• Joe – I’ll shorten your answer to “We can only guess”.

      • James I’m just restating the conclusions of the study. If we don’t know, we don’t know is my view.

        The comment from Joe,
        “However, we do know the asymptomatic children are likely to be only 10-20% (high range) as infectious as symptomatic children.”
        seems to miss a rather important caveat.
        “[but that is a reasonable educated guess.]”
        I guess.

        Being asymptomatic in no way guarantees a lower viral load, they might be on steroids or panadol for other conditions, they might just be tougher. They may be in the early stage of the disease, still infective with the symptoms coming in the next 2 hours. Whatever viral load they have the longer you spend with them the more chance you have of catching it.
        Whether they cough or not they are still breathing out billions of viral particles.
        Whether the air is humid or not they can still reach you quite easily of you are in close proximity.

  9. From the ozone hole and nuclear winter to runaway global warming and Covid 19-infection, it’s often difficult to distinguish between concerns grounded in science versus behaviors stemming from fetish, superstition, ignorance, misadventure, socio-political advantage and mental aberrations like, Hot World Syndrome.

  10. As a person with school age kids and a spouse who used to teach and several friends who do:
    -Staff interaction and parent drop-off, pickup are the transmission concerns most have.
    -older teachers, those with older or sicker family members, and those who regularly interact with their elderly parents are opting not to return to class.
    -There are big problems with virtual school. For far too many, it means no school. Kids don’t show up and don’t have any parental supervision. That will be very very bad.
    -People who thought they could work from home while their young children went to virtual school at home are discovering that is not the case. In addition to technical issues, the kids constantly need help with this or that. It’s a serious problem. We’re talking here about grade k-5. People are quitting work to handle the new homeschool reality, many are forming “pods” where several children gather at one family’s home where there is a stay-at-home unemployed adult. And I know some whose job type allowed them to shift their hours to late at night and early in the morning to be free during the school day.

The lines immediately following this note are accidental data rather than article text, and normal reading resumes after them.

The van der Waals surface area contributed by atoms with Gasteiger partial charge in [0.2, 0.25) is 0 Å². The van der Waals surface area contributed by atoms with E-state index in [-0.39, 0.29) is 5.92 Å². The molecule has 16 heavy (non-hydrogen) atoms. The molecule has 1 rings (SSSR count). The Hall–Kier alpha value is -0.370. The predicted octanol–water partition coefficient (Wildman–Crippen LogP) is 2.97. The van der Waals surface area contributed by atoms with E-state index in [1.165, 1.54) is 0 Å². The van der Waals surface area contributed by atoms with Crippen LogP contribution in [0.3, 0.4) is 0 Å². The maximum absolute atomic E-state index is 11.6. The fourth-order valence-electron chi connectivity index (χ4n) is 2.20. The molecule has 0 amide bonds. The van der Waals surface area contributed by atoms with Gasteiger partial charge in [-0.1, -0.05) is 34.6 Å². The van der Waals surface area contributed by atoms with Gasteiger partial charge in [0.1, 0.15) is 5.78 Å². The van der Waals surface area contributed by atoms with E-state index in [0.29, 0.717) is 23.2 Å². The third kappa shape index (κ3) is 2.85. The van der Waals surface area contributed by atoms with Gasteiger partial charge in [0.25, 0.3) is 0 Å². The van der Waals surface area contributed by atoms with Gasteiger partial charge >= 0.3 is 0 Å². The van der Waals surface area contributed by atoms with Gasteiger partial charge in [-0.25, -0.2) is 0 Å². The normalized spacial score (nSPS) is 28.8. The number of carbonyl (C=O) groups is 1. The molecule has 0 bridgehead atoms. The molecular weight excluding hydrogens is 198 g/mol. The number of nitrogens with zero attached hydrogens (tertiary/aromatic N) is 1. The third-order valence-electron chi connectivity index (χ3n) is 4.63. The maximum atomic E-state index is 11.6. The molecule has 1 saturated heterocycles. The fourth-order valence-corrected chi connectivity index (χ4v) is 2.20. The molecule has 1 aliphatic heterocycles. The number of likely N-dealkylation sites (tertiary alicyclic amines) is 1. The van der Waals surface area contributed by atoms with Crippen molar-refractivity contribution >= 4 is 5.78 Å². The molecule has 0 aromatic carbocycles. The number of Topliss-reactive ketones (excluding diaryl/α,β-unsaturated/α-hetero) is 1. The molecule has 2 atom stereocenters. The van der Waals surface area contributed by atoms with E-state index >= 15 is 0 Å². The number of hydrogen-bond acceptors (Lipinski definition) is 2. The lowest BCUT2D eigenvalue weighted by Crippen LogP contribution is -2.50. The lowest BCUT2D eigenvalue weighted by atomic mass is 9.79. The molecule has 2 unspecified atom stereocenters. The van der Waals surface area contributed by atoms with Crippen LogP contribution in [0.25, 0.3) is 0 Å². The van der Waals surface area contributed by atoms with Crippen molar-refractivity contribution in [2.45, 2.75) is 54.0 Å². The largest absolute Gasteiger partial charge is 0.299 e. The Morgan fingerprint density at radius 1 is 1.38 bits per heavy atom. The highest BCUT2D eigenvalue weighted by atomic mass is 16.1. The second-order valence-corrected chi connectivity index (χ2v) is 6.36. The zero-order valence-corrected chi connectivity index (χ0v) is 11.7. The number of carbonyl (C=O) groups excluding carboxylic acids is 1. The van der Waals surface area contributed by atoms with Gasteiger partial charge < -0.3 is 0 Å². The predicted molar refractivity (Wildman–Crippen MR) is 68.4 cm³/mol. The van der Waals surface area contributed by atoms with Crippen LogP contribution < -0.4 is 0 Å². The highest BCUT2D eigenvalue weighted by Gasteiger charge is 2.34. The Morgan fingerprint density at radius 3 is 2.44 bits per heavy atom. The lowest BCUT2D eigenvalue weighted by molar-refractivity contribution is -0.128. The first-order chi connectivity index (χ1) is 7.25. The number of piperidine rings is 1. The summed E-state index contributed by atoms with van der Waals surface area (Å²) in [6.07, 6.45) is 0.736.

In other words, if you want your kids to learn and you have a one-income family (hi single moms) virtual school means you have to find, and pay, someone to take your child, assume all the risks of in-person school as a result, and accept the lower quality of education that comes naturally from trying to teach kids by Zoom meeting. This is just the dilemma facing highly engaged parents. Those who aren’t are basically ignoring school.

  11. Nic –

    > Much fuss has been made in the UK, not least by teachers’ unions,

    That’s the kind of rhetoric that undermines the good faith that I assume you have in wanting to deal with these issues. “Fuss’ has a negative connotation. And for sure it’s not only the unions that express concern.

    I’ll assume that you don’t have children, or if you do then they’re grown, of if you do and they are school-aged, you can send them to a fancy school where the risk to them and yourself can be largely mitigated.